As a physician, I have a wonderful job. My job is to take care of people and, if done well, I will minimize pain and suffering. But physicians can do more. If the medical community – especially primary care physicians – would shift our focus from treating chronic disease to helping patients understand what they need to do to prevent chronic disease we would have true health care system.
Modern medicine has forgotten a basic fact: Every human body has an inherent energy that automatically self-corrects and heals when illness occurs. Obviously there are limits to this internal process but the medical community seems to have forgotten that without it our profession would fail every time.
In medical school I was taught that the majority of chronic disease is inevitable and the best we can do is manage the disease, not cure it – thus the term chronic.
What I know now is that these diseases can be prevented and in some cases, reversed.
These most common preventable diseases include:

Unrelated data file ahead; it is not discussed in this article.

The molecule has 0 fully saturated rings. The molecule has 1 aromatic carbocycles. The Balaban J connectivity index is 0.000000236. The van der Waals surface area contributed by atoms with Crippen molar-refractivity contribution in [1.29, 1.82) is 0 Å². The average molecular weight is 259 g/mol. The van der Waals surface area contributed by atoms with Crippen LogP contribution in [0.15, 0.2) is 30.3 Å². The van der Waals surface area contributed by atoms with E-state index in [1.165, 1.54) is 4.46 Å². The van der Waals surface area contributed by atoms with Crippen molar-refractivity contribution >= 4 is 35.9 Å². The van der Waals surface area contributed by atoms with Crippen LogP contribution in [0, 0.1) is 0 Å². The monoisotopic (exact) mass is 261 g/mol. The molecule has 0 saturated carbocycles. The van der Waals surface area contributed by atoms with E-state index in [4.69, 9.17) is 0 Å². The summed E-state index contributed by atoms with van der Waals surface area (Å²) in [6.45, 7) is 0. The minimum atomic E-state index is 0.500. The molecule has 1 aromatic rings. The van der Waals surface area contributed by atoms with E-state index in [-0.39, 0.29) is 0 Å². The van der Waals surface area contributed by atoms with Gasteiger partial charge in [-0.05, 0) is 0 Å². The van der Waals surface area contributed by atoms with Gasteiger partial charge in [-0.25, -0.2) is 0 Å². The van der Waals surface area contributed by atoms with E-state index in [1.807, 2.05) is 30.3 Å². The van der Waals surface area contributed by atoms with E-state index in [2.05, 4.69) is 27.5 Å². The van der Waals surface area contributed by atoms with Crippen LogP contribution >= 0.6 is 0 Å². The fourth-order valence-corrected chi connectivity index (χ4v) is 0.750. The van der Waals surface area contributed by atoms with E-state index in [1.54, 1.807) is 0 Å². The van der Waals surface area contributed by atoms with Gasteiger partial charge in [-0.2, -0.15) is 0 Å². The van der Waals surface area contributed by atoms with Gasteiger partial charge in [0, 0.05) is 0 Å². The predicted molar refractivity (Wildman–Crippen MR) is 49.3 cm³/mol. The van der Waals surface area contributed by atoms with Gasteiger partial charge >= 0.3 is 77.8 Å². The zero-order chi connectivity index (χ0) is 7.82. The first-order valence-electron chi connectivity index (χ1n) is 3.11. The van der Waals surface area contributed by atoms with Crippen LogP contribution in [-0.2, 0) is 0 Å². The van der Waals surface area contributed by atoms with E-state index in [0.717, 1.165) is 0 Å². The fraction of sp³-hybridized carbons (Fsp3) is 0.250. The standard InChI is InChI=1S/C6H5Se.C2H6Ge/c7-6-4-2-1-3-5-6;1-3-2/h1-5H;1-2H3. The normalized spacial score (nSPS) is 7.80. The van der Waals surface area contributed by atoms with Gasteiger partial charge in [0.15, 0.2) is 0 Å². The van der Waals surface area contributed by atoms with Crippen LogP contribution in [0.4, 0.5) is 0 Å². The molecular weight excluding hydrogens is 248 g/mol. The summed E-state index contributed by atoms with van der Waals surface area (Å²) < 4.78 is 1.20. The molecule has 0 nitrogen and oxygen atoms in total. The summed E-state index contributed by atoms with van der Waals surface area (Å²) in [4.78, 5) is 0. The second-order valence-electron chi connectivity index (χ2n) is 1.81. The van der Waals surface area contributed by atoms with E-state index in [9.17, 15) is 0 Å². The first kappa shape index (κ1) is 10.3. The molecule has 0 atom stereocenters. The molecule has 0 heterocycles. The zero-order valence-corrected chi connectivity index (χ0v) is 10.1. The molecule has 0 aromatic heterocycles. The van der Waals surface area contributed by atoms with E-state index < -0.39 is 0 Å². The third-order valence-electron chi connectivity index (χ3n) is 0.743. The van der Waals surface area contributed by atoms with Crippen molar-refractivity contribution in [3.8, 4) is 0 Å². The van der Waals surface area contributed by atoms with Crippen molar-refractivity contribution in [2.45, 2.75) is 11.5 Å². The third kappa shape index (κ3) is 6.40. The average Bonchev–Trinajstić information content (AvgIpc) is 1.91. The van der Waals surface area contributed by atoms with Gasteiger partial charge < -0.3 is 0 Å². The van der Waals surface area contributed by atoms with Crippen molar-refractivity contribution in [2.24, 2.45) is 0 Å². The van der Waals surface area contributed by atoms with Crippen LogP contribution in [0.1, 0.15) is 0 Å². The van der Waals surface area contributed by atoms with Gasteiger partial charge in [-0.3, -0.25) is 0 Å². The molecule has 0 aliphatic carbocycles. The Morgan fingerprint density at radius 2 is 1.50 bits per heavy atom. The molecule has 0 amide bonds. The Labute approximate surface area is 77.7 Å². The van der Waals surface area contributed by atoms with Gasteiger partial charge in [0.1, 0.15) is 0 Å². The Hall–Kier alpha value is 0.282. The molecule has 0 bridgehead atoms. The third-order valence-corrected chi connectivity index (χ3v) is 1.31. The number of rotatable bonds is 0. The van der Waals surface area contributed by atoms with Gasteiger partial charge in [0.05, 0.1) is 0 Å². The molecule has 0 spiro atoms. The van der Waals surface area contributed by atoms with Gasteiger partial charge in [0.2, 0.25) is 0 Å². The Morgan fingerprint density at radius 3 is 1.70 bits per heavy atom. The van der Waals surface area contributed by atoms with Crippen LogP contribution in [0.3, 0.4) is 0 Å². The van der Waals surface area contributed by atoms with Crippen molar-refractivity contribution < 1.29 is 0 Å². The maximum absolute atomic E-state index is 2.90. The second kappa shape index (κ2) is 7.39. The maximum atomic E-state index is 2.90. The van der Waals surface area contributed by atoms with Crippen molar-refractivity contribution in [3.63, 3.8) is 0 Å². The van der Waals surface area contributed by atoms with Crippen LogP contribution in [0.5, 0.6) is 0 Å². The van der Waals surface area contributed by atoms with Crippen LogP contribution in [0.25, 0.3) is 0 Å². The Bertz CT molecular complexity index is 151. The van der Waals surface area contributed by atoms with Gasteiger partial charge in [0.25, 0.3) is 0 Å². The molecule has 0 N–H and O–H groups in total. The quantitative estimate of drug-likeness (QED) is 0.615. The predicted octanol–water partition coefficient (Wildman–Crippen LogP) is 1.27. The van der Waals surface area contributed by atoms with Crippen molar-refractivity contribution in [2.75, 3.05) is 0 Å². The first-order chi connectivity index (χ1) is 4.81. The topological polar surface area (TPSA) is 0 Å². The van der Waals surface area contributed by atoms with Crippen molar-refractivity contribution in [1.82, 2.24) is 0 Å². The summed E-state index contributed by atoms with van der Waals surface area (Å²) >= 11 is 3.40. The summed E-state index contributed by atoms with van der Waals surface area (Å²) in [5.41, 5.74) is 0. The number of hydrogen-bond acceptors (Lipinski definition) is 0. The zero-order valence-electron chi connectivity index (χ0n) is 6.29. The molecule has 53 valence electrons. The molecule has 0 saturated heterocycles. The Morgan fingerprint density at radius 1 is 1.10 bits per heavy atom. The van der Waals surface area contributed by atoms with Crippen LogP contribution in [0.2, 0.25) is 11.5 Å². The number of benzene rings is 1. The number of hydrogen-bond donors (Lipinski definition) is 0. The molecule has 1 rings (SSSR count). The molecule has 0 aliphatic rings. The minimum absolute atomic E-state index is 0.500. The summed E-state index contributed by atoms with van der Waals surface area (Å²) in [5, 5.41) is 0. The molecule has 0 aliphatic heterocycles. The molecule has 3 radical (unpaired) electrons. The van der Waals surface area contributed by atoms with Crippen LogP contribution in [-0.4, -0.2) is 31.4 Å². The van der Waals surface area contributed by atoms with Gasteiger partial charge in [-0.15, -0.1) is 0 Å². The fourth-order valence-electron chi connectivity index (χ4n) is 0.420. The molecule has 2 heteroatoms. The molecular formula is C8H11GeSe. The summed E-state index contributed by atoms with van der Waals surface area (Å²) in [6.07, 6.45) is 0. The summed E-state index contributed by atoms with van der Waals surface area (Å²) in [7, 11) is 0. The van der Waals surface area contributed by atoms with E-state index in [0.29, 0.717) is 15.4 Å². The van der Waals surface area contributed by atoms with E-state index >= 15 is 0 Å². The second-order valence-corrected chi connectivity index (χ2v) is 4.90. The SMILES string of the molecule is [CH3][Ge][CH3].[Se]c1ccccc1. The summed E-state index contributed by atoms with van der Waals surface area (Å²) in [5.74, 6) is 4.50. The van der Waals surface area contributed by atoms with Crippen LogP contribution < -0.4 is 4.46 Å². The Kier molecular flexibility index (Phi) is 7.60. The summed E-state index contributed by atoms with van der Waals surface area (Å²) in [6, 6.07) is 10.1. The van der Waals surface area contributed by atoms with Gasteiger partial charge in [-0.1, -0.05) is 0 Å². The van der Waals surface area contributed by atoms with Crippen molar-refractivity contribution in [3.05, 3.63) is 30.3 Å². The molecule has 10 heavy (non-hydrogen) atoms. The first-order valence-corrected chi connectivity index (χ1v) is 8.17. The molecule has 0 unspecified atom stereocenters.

Coronary Artery Disease (CAD)
Type 2 Diabetes
The Scientific Evidence is Clear
Several highly developed research studies have proven that a whole foods plant based diet, along with avoidance of tobacco, alcohol, drugs and the inclusion of regular exercise is the key to health. We as a country have spiraled into very bad habits that create the chronic diseases. If we could put healthy food in our bodies, quit consuming unhealthy food/products, maintain a healthy weight (Body Mass Index – BMI between 18-24.9) and exercise on a regular basis we would maximize health and prevent many chronic disease.
I’m not saying that all illness can be cured but the majority of the money spent in our “disease” care system could be saved if people positively improved their behaviors.
If you are interested in learning more, we invite you to call our office at 221-5858 to have your questions answered.
Also, here are some informative and helpful links if you’d like to look into it yourself!
Micheal Greger, MD, FACLM, https://nutritionfacts.org/
Physicians Committee for Responsible Medicine, Neal Barnard, https://www.pcrm.org/
T. Colin Campbell https://nutritionstudies.org/
Dr. Esselstyn, http://www.dresselstyn.com/site/